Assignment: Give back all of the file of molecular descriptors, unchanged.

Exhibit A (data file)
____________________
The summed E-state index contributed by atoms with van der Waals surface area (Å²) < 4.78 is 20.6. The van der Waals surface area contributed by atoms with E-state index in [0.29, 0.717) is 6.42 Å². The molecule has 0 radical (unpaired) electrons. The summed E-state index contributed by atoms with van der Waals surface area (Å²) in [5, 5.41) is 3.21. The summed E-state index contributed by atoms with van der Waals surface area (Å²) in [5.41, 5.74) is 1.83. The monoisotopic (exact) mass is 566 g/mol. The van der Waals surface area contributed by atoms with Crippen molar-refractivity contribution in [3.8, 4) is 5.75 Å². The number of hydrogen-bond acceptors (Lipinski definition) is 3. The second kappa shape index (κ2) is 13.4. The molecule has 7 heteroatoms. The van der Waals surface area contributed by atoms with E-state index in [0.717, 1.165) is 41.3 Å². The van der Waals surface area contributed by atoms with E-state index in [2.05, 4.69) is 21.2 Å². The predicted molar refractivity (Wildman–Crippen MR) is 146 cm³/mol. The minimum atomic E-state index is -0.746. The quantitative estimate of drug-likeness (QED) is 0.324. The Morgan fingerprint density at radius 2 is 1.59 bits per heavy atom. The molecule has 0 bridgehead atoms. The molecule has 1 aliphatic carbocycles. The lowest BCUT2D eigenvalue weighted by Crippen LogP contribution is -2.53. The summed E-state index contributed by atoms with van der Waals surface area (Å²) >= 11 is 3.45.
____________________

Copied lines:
The summed E-state index contributed by atoms with van der Waals surface area (Å²) < 4.78 is 20.6. The van der Waals surface area contributed by atoms with E-state index in [0.29, 0.717) is 6.42 Å². The molecule has 0 radical (unpaired) electrons. The summed E-state index contributed by atoms with van der Waals surface area (Å²) in [5, 5.41) is 3.21. The summed E-state index contributed by atoms with van der Waals surface area (Å²) in [5.41, 5.74) is 1.83. The monoisotopic (exact) mass is 566 g/mol. The van der Waals surface area contributed by atoms with Crippen molar-refractivity contribution in [3.8, 4) is 5.75 Å². The number of hydrogen-bond acceptors (Lipinski definition) is 3. The second kappa shape index (κ2) is 13.4. The molecule has 7 heteroatoms. The van der Waals surface area contributed by atoms with E-state index in [0.717, 1.165) is 41.3 Å². The van der Waals surface area contributed by atoms with E-state index in [2.05, 4.69) is 21.2 Å². The predicted molar refractivity (Wildman–Crippen MR) is 146 cm³/mol. The minimum atomic E-state index is -0.746. The quantitative estimate of drug-likeness (QED) is 0.324. The Morgan fingerprint density at radius 2 is 1.59 bits per heavy atom. The molecule has 0 bridgehead atoms. The molecule has 1 aliphatic carbocycles. The lowest BCUT2D eigenvalue weighted by Crippen LogP contribution is -2.53. The summed E-state index contributed by atoms with van der Waals surface area (Å²) >= 11 is 3.45.